About Anemia…. and Hamburger Soup:)

I knew I was slightly anemic for years before I joined the track team at Brigham Young University. Anemia is not uncommon. Many women experience anemia because of diet and heavy menstrual cycles. What I didn't realize was how much my lifestyle was  I didn't think it would affect me that much as an athlete, besides being a little more tired once in a while. Boy was I wrong.

Anemia is a condition in which the number of ethrocytes (or red blood cells) are too low and oxygen and carbon dioxide are not transferred adequately to and from body tissues. In "Amy words", you are soooooooooo exhausted! You want to lie on the floor. All. The. Time…. Like, always.

That causes some problems with 4 hour practices every day. I was hurting bad.

So I saw team doctors and nutritionists and they told me to eat more red meat and to take an iron supplement. I vigorously accepted the red meat invitation and pounded down as much In-n-Out as I could. But the iron supplement was awful. Not only did it wreak havoc on my digestive system, it often made me feel worse than I already felt. Whaaa?? How could that be? I already felt like my legs were made of lead! And now I felt like I was constantly sledging through lava. The sports nutritionist said that the added exhaustion was probably unrelated but encouraged me to start taking the supplements with orange juice.

With time, my ferritin levels (ferritin is the protein that stores iron in the body) were still not improving and I was becoming frustrated.

While researching the GAPS diet, I learned that most people with severe digestive issues also experience anemia. Well, why didn't I think of that before? It's no wonder, really. A damaged gut lining cannot absorb the essential vitamins and minerals that support healthy iron levels. The body needs adequate iron intake, but also magnesium, manganese, iodine, zinc, and plenty of B vitamins to maintain healthy blood. I already knew my gut was having a hard time absorbing nutrients. Things were starting to make sense.

I began the GAPS diet, removing all complex carbohydrates that feed opportunistic bacteria in the gut and adding in healthy fats, proteins, vegetables, and plenty of probiotics. Now, after a year of living on the GAPS diet, MY ANEMIA IS GONE!!  I can't remember the last time I didn't have the energy to walk up a flight of stairs! My gut can actually absorb essential nutrients that my body has craved for so long.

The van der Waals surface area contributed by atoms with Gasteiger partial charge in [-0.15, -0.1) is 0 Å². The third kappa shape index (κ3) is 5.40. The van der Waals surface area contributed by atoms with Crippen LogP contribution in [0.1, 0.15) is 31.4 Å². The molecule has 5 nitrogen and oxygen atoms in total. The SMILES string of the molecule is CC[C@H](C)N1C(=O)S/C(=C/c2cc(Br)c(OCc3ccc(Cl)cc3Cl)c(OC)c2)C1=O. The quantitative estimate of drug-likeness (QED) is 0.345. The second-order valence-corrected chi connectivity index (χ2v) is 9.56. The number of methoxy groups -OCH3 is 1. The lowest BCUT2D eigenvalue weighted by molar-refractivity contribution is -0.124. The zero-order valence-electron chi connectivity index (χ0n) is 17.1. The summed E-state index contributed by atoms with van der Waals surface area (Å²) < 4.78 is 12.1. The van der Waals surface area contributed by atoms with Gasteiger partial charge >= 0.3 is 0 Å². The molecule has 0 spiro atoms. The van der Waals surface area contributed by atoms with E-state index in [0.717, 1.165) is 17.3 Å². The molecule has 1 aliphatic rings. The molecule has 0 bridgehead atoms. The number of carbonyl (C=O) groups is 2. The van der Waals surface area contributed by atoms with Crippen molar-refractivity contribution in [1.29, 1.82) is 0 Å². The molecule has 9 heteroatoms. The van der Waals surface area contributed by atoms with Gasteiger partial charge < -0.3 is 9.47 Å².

This GAPS diet hamburger soup is a great way to incorporate both bone broth (which will heal and strengthen the gut) and more red meat (which is rich in iron) into your diet. Beef is a great source of iron itself, but bone broth and fats will help your body better absorb nutrients that are essential to your body's using and making iron. 

I really do love this soup--my mom used to make it for us as kids--and it's become sort of a comfort food for me. Make sure to choose your beef wisely--it should come from cows that are healthy, grass-fed, and not injected with hormones or antibiotics. Eating plenty of red meats and organs (especially liver!), as well as lots of vegetables, will do wonders in restoring healthy blood.


Final note: My blog is just that--a blog--and cannot replace a doctor's advice. Always consult your doctor before starting any nutrition program. Keep in mind, though, that you know your body better than anyone else. Try to see a holistic doctor who will help you identify the best way to help heal your body. My only advice for anemia is to focus on diet and to be cautious of iron supplements, which can feed iron-loving strains of pathogenic bacteria and make them stronger (doctors actually know this, which is why they have developed iron supplements with probiotics in them as well). 


GAPS diet hamburger soup


Hamburger Soup
Author: Brenda MoffatPrep time: 5 minCook time: 20 minServings: 4


1 lb ground beef
1/4 c chopped onion
1 c beef broth
4 tomatoes, peeled and chopped (or a 26 oz box chopped tomatoes)
2 c grated carrots
1/4 tsp black pepper
1/4 tsp garlic salt


In a large skillet, brown meat and onions together
Add the rest of the ingredients and simmer for 15 min
Serve with sour cream

Stage 1 instructions:
Do not brown beef in a skillet before. Instead, simmer it in the broth first before adding the vegetables. Then cook until done.

One Response to “About Anemia…. and Hamburger Soup:)

  • I just started GAPS intro today and I think these soups are going to be a lifesaver. Thank you!!!

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